While Ann Wilson's search for a new kidney started in May, her younger brother recently learned that he needs a different organ to survive.
Arthur Wilson, who is also a professional singer, recently was diagnosed with Alpha-1 Antitrypsin Deficiency, a genetic disorder that occurs from low protein levels in the blood system and can cause lung disease in adults.
The Augusta resident started experiencing symptoms -- beginning as a persistent cough -- in 1999 as he was returning home from Italy, where he sang as the cantor for the High Latin Mass at the Vatican for Pope John Paul II.
After years of misdiagnoses and worsening symptoms, including spouts of pneumonia, doctors finally gave Arthur Wilson a CT scan and blood test that revealed the illness. The upper lobe of his right lung has deteriorated completely, and the rest of his lungs are riddled with holes. The 51-year-old was given three years to live if he didn't have a lung transplant.
Despite needing an oxygen tank, Arthur remains true to his passion -- singing.
"People don't know I'm sick when I sing," he said.
Arthur started singing as a boy and performed with The Augusta Opera for 19 years. He sings as one of Georgia's 3 Tenors in Augusta.
Ann Wilson, of Martinez, said she's very thankful that she and her brother have each other and a strong support system of family and caring friends nearby.
"We cry together a lot right now," she said. "We're here for each other."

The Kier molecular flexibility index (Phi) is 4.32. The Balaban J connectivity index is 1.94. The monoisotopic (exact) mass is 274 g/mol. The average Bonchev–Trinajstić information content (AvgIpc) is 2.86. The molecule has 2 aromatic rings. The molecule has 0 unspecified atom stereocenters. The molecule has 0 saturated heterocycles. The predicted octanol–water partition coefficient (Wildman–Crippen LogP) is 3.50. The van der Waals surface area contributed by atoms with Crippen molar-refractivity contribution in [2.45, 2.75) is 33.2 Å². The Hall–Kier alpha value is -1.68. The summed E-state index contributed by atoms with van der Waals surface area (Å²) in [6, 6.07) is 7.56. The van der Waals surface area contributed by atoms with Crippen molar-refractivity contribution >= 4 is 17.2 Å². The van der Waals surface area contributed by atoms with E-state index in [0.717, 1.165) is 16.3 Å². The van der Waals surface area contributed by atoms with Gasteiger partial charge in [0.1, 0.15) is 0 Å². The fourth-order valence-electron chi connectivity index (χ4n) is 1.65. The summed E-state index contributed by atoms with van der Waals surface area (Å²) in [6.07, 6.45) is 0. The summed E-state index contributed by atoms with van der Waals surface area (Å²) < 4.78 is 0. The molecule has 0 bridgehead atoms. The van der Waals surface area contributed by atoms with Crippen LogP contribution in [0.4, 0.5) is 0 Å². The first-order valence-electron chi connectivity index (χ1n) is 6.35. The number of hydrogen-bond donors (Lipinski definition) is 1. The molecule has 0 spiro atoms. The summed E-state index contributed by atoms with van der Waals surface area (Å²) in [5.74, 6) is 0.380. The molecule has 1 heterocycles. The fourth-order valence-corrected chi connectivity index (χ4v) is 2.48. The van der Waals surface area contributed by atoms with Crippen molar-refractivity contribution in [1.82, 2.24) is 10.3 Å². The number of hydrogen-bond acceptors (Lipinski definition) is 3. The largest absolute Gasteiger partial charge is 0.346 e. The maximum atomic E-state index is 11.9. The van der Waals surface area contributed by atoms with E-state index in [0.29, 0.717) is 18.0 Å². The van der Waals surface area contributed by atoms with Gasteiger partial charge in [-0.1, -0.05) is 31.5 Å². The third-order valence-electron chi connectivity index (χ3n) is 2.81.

She said she constantly receives cards from people telling her that the siblings are on their prayer list.
Ann's kidney disease has left her right kidney inoperable and her left kidney functioning at 15 percent.
For years, Ann's kidney functions have remained stable, but her levels started to decline this year. That prompted doctors to recommend dialysis for the 61-year-old. Ann told them dialysis wouldn't fit her lifestyle and opted to find a donor.
Five friends have offered to donate a kidney for her. Out looks to be a promising candidate, and Ann will soon find out if she's a match.
"I never knew what a roller coaster ride it is," she said.
Arthur and Ann want to raise awareness about their disorders.
Arthur said Alpha-1 can be quickly detected by a simple blood test. Ann wants others to know that kidney donors need only the same blood type as the recipient.
The surgery, she said, is performed at no cost to the donor.
In coming weeks, Arthur hopes to be put on the lung transplant list. He's also considering becoming part of a study in Charleston, S.C., testing a drug for the disorder.
Ann is optimistic that she could have a new kidney by Thanksgiving.
Because many people choose to name their kidney after undergoing surgery, she said she has the perfect name already selected.
"I may have to name it Turkey," she said. "I'd be thankful to do that."
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